In the present example, the home page 18 includes a navigation bar 20 and a content area 22. The navigation bar 20 include hypertext “links”, typically to other pages supported by the server 10 or by other servers (e.g. by a server of an affiliate). In this example, the navigation bar includes links to “home”, “about”, “sign-up”, and “contact” pages, which are preferably (but not necessarily) hosted on the server 10. The “home” link will return to the content area 22 of the home page. The “about” link will create a content in content area 22 that describes the company “eSprinkles.com” and its services. The “sign-up” link will create a content in content area 22 for member signup. This page will be described in greater detail with respect to FIG. 2B. The “contact” line will create a content in content area 22 for contacting eSprinkles.com, such as by e-mail, telephone, postal service mail, etc.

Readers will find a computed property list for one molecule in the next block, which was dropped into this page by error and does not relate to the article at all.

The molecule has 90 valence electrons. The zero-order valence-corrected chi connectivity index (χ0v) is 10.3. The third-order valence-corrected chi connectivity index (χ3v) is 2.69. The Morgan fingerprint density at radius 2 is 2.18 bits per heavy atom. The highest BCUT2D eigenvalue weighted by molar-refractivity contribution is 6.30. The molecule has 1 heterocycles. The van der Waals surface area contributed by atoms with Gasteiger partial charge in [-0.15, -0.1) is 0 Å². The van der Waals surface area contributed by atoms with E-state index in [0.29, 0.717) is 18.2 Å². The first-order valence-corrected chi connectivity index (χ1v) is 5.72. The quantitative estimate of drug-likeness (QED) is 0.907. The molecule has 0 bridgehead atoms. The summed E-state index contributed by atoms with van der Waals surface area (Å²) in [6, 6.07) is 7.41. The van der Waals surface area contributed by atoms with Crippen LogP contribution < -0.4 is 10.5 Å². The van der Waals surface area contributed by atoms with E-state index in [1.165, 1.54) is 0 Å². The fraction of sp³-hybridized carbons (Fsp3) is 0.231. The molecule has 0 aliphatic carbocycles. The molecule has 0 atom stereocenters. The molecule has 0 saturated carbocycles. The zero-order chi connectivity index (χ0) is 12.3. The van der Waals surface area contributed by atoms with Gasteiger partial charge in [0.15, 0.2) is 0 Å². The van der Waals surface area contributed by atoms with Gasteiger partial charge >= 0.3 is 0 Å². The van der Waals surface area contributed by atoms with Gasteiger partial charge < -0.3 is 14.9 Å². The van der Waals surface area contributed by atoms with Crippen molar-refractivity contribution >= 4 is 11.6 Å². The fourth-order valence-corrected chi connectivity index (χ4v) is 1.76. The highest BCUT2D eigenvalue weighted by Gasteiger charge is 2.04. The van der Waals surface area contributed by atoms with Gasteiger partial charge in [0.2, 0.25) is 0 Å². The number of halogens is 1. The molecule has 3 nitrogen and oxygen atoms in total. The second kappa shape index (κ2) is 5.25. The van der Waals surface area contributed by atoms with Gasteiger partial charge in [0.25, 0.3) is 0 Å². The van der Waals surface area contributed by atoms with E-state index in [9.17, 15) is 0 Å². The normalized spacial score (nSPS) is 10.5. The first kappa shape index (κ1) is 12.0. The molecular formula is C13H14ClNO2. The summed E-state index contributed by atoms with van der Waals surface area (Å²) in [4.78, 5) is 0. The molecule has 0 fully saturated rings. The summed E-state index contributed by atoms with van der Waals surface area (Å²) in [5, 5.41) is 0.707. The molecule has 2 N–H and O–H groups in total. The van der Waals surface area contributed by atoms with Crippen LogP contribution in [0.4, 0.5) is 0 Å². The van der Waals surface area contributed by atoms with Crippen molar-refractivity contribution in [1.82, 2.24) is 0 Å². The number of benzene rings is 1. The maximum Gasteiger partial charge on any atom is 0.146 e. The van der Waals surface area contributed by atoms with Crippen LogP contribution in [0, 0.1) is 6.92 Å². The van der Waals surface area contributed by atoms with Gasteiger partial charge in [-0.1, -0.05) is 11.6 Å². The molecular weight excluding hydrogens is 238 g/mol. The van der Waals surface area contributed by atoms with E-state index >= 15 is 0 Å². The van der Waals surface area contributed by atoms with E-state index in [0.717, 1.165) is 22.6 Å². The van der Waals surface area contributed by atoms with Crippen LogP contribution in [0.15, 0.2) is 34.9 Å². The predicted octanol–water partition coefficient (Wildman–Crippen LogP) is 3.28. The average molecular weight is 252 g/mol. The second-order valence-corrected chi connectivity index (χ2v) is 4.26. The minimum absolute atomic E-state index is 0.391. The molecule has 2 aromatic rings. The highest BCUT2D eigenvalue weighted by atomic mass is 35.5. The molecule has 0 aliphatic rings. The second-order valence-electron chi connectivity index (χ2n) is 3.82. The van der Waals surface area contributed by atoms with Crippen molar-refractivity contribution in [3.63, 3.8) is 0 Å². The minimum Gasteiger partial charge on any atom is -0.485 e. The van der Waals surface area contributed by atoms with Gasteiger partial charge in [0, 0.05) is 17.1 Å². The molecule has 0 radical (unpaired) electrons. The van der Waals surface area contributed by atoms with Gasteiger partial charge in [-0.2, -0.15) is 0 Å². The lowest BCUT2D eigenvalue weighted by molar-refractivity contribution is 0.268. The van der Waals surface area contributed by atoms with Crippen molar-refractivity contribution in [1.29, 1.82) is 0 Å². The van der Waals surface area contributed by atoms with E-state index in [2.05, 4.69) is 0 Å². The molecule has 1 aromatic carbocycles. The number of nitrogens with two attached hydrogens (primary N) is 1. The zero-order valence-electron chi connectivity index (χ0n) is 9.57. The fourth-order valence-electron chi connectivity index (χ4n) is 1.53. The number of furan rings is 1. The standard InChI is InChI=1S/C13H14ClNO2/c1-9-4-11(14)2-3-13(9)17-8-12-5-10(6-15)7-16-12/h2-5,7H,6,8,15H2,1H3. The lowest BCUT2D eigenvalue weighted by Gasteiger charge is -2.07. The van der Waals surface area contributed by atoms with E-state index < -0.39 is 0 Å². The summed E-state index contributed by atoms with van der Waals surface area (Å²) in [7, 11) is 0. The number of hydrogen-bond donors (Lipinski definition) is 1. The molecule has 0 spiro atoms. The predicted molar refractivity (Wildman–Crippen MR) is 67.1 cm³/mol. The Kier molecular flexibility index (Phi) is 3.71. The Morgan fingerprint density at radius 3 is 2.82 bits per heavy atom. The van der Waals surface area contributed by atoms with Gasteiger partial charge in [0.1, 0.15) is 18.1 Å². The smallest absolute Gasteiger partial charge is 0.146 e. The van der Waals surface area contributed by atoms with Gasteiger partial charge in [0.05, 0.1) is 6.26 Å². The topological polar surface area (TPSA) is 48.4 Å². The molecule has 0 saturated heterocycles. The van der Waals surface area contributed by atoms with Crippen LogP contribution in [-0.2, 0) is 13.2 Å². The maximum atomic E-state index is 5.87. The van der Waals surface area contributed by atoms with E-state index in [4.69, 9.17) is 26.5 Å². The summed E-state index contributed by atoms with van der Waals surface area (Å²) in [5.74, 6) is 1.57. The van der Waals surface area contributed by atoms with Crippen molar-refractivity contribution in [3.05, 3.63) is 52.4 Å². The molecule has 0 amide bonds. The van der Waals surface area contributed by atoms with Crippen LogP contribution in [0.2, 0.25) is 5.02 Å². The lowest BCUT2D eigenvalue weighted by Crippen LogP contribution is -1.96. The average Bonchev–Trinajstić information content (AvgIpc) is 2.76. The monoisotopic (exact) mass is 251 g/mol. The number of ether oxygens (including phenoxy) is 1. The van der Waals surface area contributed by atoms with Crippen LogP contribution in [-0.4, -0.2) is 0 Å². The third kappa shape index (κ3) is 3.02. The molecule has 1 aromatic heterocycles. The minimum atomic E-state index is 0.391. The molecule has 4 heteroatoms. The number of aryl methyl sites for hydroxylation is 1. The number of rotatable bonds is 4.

The navigation bar 20, in this example, also includes a member area 24 which can be accessed by typing in an account, a password, and “clicking” on an “enter” key. This will create a content in content area 22 which permits a number of member services that are not available to non-members. An example of a members content area will be discussed with reference to FIG. 2A.

Also in the exemplary navigation bar 20 is an area where “Affiliates” are listed. These Affiliates can have a business relationship with the e-mail hosting company (eSprinkles.com in this example), or may have paid to be listed as an Affiliate, or may pay for “click throughs” from users at the eSprinkles.com web site.